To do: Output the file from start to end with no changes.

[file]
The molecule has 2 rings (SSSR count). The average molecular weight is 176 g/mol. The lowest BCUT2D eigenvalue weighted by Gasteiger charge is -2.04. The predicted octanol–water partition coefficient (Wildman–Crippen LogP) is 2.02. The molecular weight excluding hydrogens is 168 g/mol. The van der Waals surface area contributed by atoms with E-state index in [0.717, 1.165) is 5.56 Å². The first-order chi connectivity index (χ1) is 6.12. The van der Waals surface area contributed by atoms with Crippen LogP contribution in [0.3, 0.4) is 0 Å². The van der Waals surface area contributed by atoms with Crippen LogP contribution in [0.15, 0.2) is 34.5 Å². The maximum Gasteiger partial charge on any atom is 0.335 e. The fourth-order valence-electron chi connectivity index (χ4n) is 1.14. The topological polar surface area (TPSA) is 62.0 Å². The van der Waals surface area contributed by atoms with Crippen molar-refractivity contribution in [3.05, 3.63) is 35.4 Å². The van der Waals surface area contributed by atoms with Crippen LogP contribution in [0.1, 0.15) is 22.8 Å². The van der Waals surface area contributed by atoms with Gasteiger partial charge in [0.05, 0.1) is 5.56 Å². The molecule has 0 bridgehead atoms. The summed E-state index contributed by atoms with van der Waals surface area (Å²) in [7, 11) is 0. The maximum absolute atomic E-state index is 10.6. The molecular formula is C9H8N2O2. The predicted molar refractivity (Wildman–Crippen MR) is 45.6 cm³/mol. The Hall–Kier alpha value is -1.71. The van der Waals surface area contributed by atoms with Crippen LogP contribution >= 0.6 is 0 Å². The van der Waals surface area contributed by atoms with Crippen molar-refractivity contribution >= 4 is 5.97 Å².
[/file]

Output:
The molecule has 2 rings (SSSR count). The average molecular weight is 176 g/mol. The lowest BCUT2D eigenvalue weighted by Gasteiger charge is -2.04. The predicted octanol–water partition coefficient (Wildman–Crippen LogP) is 2.02. The molecular weight excluding hydrogens is 168 g/mol. The van der Waals surface area contributed by atoms with E-state index in [0.717, 1.165) is 5.56 Å². The first-order chi connectivity index (χ1) is 6.12. The van der Waals surface area contributed by atoms with Crippen LogP contribution in [0.3, 0.4) is 0 Å². The van der Waals surface area contributed by atoms with Crippen LogP contribution in [0.15, 0.2) is 34.5 Å². The maximum Gasteiger partial charge on any atom is 0.335 e. The fourth-order valence-electron chi connectivity index (χ4n) is 1.14. The topological polar surface area (TPSA) is 62.0 Å². The van der Waals surface area contributed by atoms with Crippen molar-refractivity contribution in [3.05, 3.63) is 35.4 Å². The van der Waals surface area contributed by atoms with Crippen LogP contribution in [0.1, 0.15) is 22.8 Å². The van der Waals surface area contributed by atoms with Gasteiger partial charge in [0.05, 0.1) is 5.56 Å². The molecule has 0 bridgehead atoms. The summed E-state index contributed by atoms with van der Waals surface area (Å²) in [7, 11) is 0. The maximum absolute atomic E-state index is 10.6. The molecular formula is C9H8N2O2. The predicted molar refractivity (Wildman–Crippen MR) is 45.6 cm³/mol. The Hall–Kier alpha value is -1.71. The van der Waals surface area contributed by atoms with Crippen LogP contribution >= 0.6 is 0 Å². The van der Waals surface area contributed by atoms with Crippen molar-refractivity contribution >= 4 is 5.97 Å².